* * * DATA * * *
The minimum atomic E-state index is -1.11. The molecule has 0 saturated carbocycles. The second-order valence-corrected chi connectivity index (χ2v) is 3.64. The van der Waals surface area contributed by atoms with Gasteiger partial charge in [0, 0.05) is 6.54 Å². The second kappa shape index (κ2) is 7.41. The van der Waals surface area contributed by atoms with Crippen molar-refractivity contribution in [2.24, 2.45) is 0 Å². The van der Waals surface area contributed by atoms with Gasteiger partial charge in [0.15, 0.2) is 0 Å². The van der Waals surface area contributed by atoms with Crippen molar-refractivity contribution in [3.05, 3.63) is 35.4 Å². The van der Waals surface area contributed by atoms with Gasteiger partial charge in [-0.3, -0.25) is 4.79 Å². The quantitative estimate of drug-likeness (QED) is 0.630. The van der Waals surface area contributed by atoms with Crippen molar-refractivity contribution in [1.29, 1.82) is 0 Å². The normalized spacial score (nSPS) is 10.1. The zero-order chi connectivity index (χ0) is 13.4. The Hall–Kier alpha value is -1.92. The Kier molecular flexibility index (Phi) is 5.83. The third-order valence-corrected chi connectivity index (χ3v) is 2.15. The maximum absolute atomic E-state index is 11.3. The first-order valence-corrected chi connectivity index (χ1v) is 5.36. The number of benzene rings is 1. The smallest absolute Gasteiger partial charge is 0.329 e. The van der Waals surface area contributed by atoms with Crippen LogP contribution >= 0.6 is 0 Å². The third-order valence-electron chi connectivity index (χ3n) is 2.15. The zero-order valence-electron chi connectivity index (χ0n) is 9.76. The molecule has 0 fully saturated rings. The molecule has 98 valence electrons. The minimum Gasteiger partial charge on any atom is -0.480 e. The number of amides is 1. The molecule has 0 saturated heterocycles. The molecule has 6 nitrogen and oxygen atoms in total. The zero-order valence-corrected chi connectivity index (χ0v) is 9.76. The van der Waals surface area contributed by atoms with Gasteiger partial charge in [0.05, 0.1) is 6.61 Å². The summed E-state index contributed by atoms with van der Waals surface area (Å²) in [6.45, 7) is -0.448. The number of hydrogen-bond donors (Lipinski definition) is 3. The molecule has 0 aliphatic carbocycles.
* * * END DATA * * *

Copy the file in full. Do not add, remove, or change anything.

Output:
The minimum atomic E-state index is -1.11. The molecule has 0 saturated carbocycles. The second-order valence-corrected chi connectivity index (χ2v) is 3.64. The van der Waals surface area contributed by atoms with Gasteiger partial charge in [0, 0.05) is 6.54 Å². The second kappa shape index (κ2) is 7.41. The van der Waals surface area contributed by atoms with Crippen molar-refractivity contribution in [2.24, 2.45) is 0 Å². The van der Waals surface area contributed by atoms with Gasteiger partial charge in [0.15, 0.2) is 0 Å². The van der Waals surface area contributed by atoms with Crippen molar-refractivity contribution in [3.05, 3.63) is 35.4 Å². The van der Waals surface area contributed by atoms with Gasteiger partial charge in [-0.3, -0.25) is 4.79 Å². The quantitative estimate of drug-likeness (QED) is 0.630. The van der Waals surface area contributed by atoms with Crippen molar-refractivity contribution in [1.29, 1.82) is 0 Å². The normalized spacial score (nSPS) is 10.1. The zero-order chi connectivity index (χ0) is 13.4. The Hall–Kier alpha value is -1.92. The Kier molecular flexibility index (Phi) is 5.83. The third-order valence-corrected chi connectivity index (χ3v) is 2.15. The maximum absolute atomic E-state index is 11.3. The first-order valence-corrected chi connectivity index (χ1v) is 5.36. The number of benzene rings is 1. The smallest absolute Gasteiger partial charge is 0.329 e. The van der Waals surface area contributed by atoms with Crippen LogP contribution >= 0.6 is 0 Å². The third-order valence-electron chi connectivity index (χ3n) is 2.15. The zero-order valence-electron chi connectivity index (χ0n) is 9.76. The molecule has 0 fully saturated rings. The molecule has 98 valence electrons. The minimum Gasteiger partial charge on any atom is -0.480 e. The number of amides is 1. The molecule has 0 saturated heterocycles. The molecule has 6 nitrogen and oxygen atoms in total. The zero-order valence-corrected chi connectivity index (χ0v) is 9.76. The van der Waals surface area contributed by atoms with Gasteiger partial charge in [0.05, 0.1) is 6.61 Å². The summed E-state index contributed by atoms with van der Waals surface area (Å²) in [6.45, 7) is -0.448. The number of hydrogen-bond donors (Lipinski definition) is 3. The molecule has 0 aliphatic carbocycles.